31 May 2020 - Guanzhou Hu
Sharding is a common distributed system design to scale out and achieve better performance. Distributed transactions (concurrency control + atomic commits) are used to coordinate sharded nodes. It is important to implement serializable distributed transactions for such a system to act correctly.
Consider a classic key-value store scenario. Sharding represents the practice of partitioning data (key-value pairs) into multiple parts and put different parts on different nodes. Unlike replication which is for fault-tolerance, sharding is for performance & scalability - more nodes bring larger capacity and better load sharing.
A transaction is a sequence of read/write operations (records) carried out by a client to finish some task, e.g.:
# Transfer $1 from Y's bank account to X's. read x; read y; set x = x + 1; set y = y - 1;
When data is sharded (which is often the case in real-world scenario),
y are probably on different nodes of the database system. A transaction becomes a distributed transaction when the keys involved are distributed across different sharded nodes.
An ideal database should satisfy the “ACID” principle1.
Serializability describes a history of multiple concurrent distributed transactions which has an order that, when executed one-by-one serially as if on a single machine, yields the same result. This is essentially the same requirement as the Isolation requirement in “ACID”.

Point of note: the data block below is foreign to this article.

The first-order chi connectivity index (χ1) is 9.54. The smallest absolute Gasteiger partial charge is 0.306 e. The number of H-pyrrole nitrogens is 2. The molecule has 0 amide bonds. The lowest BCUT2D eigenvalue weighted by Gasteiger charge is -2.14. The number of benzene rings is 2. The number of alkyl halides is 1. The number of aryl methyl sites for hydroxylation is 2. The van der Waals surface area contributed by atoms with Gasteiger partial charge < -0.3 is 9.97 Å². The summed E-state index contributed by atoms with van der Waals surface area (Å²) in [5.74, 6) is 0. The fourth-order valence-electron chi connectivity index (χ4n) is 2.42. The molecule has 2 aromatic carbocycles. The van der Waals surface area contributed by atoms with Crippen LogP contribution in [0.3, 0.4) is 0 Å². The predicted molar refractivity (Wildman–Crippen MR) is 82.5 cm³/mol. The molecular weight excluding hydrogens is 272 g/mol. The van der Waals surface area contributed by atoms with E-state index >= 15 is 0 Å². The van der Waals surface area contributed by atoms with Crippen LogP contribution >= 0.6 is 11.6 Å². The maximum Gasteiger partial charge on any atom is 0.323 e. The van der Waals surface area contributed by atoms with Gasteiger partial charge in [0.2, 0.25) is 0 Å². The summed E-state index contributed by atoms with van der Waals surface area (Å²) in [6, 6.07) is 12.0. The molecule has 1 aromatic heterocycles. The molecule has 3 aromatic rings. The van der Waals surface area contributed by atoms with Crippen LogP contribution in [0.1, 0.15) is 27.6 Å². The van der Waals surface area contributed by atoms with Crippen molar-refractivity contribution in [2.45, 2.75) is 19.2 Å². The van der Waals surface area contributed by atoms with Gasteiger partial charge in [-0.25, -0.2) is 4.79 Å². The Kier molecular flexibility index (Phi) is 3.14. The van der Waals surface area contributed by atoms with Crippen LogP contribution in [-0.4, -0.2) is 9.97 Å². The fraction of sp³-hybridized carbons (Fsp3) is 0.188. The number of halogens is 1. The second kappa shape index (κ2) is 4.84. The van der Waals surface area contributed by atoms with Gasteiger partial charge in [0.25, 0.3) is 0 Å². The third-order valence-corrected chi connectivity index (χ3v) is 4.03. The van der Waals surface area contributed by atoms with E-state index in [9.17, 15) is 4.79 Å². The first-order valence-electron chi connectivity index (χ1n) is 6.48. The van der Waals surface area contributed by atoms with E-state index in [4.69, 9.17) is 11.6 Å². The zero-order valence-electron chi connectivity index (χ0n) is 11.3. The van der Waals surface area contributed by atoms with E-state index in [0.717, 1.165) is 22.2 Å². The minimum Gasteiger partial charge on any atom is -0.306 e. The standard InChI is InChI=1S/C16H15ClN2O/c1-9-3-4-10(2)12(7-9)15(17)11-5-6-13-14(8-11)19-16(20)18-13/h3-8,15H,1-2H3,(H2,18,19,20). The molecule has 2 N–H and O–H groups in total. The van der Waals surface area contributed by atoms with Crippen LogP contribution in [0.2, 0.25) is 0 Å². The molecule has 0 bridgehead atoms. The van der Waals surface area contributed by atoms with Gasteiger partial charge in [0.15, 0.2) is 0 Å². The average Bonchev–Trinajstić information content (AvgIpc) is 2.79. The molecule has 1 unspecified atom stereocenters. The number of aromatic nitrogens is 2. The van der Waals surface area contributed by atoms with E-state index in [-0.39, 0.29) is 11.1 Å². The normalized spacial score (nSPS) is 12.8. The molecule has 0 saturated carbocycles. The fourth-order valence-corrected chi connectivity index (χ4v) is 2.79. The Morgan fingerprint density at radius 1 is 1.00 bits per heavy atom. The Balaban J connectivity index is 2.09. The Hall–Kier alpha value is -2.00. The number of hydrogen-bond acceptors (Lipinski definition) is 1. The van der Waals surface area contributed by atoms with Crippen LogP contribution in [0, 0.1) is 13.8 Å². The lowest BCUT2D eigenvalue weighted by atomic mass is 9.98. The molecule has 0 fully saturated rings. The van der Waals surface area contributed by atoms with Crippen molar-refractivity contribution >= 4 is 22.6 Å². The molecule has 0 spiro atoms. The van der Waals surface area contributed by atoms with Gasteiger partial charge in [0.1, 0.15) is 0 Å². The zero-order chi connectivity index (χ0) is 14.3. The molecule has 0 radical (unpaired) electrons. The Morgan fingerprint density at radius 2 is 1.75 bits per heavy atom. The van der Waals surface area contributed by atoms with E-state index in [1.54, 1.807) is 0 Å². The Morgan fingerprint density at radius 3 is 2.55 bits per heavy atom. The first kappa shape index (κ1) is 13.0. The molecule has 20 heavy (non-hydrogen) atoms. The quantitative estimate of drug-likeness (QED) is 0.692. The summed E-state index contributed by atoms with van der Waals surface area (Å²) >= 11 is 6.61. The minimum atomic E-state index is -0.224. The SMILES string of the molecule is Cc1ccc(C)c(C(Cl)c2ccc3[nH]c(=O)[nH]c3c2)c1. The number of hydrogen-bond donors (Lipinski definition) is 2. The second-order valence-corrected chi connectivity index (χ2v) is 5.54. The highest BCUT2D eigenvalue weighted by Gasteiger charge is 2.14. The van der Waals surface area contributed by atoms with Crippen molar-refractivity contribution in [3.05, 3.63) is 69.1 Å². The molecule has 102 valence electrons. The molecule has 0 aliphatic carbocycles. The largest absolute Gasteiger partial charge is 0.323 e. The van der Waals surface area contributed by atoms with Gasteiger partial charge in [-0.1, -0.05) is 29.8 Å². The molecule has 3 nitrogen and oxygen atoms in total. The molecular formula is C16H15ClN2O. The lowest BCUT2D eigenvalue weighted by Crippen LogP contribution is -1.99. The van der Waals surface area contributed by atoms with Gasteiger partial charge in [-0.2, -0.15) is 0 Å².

To provide ACID distributed transactions, a distributed system must solve the following two questions at the same time:
Concurrency control typically take two different forms - pessimistic/optimistic.
z, it first locks them on server nodes, then perform the actual transaction, then releases the locks.
Examples of optimistic concurrency control include Microsoft FaRM system2 which explores OCC over RDMA direct read and writes.
Several points worth noticing about 2PC:
To improve the performance and throughput of such a system, we often want to avoid 2PC when it is not necessary. One way to do this is to distinguish between read-only transactions (RO) and read-write transactions (RW). RO transactions can bypass 2PC by using snapshot isolation: keep a multi-version DB with multiple timestamped versions of values for each key. Also assign a timestamp for each transaction. Then, the transaction only reads the newest versions not greater then its timestamp.
How to keep timestamps on all nodes synchronized now becomes a significant problem. Examples of snapshot isolation implementation include Google Spanner DB4 which introduces a novel
Another way to enhance 2PC is to replicate each participant over multiple replicas that form a logical participant. In this way, each participant is very unlikely to fail, thus 2PC is very unlikely to block. Google Spanner DB does this over Paxos.
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